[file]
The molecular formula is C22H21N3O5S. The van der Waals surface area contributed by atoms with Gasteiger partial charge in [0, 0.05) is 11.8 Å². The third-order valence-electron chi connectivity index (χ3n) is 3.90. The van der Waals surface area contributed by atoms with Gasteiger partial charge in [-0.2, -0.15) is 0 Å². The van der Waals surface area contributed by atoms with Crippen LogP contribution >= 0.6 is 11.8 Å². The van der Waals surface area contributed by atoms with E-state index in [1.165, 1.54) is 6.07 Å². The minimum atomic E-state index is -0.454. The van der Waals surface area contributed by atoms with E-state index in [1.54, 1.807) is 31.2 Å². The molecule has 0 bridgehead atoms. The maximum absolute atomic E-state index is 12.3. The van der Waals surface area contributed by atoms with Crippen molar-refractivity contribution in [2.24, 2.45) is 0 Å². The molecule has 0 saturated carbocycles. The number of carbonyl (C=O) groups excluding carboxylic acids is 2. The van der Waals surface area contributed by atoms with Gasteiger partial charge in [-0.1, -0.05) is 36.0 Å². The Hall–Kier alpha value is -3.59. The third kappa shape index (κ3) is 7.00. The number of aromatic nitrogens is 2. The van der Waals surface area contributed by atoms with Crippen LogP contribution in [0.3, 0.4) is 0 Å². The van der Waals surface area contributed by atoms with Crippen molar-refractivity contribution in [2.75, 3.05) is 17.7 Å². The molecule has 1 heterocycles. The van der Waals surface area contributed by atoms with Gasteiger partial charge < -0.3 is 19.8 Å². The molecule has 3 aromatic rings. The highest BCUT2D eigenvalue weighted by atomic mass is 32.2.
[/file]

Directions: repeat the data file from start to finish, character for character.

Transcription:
The molecular formula is C22H21N3O5S. The van der Waals surface area contributed by atoms with Gasteiger partial charge in [0, 0.05) is 11.8 Å². The third-order valence-electron chi connectivity index (χ3n) is 3.90. The van der Waals surface area contributed by atoms with Gasteiger partial charge in [-0.2, -0.15) is 0 Å². The van der Waals surface area contributed by atoms with Crippen LogP contribution >= 0.6 is 11.8 Å². The van der Waals surface area contributed by atoms with E-state index in [1.165, 1.54) is 6.07 Å². The minimum atomic E-state index is -0.454. The van der Waals surface area contributed by atoms with E-state index in [1.54, 1.807) is 31.2 Å². The molecule has 0 bridgehead atoms. The maximum absolute atomic E-state index is 12.3. The van der Waals surface area contributed by atoms with Crippen molar-refractivity contribution in [2.24, 2.45) is 0 Å². The molecule has 0 saturated carbocycles. The number of carbonyl (C=O) groups excluding carboxylic acids is 2. The van der Waals surface area contributed by atoms with Gasteiger partial charge in [-0.1, -0.05) is 36.0 Å². The Hall–Kier alpha value is -3.59. The third kappa shape index (κ3) is 7.00. The number of aromatic nitrogens is 2. The van der Waals surface area contributed by atoms with Crippen LogP contribution in [0.3, 0.4) is 0 Å². The van der Waals surface area contributed by atoms with Crippen molar-refractivity contribution in [2.75, 3.05) is 17.7 Å². The molecule has 1 heterocycles. The van der Waals surface area contributed by atoms with Gasteiger partial charge < -0.3 is 19.8 Å². The molecule has 3 aromatic rings. The highest BCUT2D eigenvalue weighted by atomic mass is 32.2.